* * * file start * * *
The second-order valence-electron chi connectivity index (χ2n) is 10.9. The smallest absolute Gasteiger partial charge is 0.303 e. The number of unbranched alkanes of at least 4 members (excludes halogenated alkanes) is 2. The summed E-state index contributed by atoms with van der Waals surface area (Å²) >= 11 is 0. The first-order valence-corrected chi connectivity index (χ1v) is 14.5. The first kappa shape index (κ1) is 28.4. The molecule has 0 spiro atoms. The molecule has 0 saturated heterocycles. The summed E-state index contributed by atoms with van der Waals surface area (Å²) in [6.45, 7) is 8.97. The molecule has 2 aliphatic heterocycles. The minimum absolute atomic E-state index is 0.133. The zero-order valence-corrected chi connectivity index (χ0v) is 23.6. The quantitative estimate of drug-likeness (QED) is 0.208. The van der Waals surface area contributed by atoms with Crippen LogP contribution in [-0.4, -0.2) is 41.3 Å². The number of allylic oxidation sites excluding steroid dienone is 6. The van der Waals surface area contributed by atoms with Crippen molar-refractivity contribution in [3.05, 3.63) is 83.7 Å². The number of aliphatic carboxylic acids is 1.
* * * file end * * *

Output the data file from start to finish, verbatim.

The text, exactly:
The second-order valence-electron chi connectivity index (χ2n) is 10.9. The smallest absolute Gasteiger partial charge is 0.303 e. The number of unbranched alkanes of at least 4 members (excludes halogenated alkanes) is 2. The summed E-state index contributed by atoms with van der Waals surface area (Å²) >= 11 is 0. The first-order valence-corrected chi connectivity index (χ1v) is 14.5. The first kappa shape index (κ1) is 28.4. The molecule has 0 spiro atoms. The molecule has 0 saturated heterocycles. The summed E-state index contributed by atoms with van der Waals surface area (Å²) in [6.45, 7) is 8.97. The molecule has 2 aliphatic heterocycles. The minimum absolute atomic E-state index is 0.133. The zero-order valence-corrected chi connectivity index (χ0v) is 23.6. The quantitative estimate of drug-likeness (QED) is 0.208. The van der Waals surface area contributed by atoms with Crippen LogP contribution in [-0.4, -0.2) is 41.3 Å². The number of allylic oxidation sites excluding steroid dienone is 6. The van der Waals surface area contributed by atoms with Crippen molar-refractivity contribution in [3.05, 3.63) is 83.7 Å². The number of aliphatic carboxylic acids is 1.